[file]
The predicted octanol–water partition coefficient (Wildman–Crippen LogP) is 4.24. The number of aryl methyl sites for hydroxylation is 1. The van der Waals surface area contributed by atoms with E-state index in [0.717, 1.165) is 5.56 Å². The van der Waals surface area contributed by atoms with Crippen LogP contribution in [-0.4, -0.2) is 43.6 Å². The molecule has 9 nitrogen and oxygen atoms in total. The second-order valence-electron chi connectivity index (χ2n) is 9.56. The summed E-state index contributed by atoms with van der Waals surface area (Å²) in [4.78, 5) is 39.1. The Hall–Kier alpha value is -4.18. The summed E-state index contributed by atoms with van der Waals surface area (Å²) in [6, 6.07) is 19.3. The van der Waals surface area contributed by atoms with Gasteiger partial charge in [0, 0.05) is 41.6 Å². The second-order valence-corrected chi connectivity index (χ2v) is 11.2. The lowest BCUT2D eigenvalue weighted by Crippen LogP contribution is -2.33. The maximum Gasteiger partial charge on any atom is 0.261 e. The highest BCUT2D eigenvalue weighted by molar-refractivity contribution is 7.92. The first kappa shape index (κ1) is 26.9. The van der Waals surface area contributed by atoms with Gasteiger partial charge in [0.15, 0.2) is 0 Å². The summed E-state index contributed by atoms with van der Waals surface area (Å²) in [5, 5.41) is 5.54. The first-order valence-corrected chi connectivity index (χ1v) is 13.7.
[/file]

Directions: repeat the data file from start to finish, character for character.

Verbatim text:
The predicted octanol–water partition coefficient (Wildman–Crippen LogP) is 4.24. The number of aryl methyl sites for hydroxylation is 1. The van der Waals surface area contributed by atoms with E-state index in [0.717, 1.165) is 5.56 Å². The van der Waals surface area contributed by atoms with Crippen LogP contribution in [-0.4, -0.2) is 43.6 Å². The molecule has 9 nitrogen and oxygen atoms in total. The second-order valence-electron chi connectivity index (χ2n) is 9.56. The summed E-state index contributed by atoms with van der Waals surface area (Å²) in [4.78, 5) is 39.1. The Hall–Kier alpha value is -4.18. The summed E-state index contributed by atoms with van der Waals surface area (Å²) in [6, 6.07) is 19.3. The van der Waals surface area contributed by atoms with Gasteiger partial charge in [0, 0.05) is 41.6 Å². The second-order valence-corrected chi connectivity index (χ2v) is 11.2. The lowest BCUT2D eigenvalue weighted by Crippen LogP contribution is -2.33. The maximum Gasteiger partial charge on any atom is 0.261 e. The highest BCUT2D eigenvalue weighted by molar-refractivity contribution is 7.92. The first kappa shape index (κ1) is 26.9. The van der Waals surface area contributed by atoms with Gasteiger partial charge in [0.15, 0.2) is 0 Å². The summed E-state index contributed by atoms with van der Waals surface area (Å²) in [5, 5.41) is 5.54. The first-order valence-corrected chi connectivity index (χ1v) is 13.7.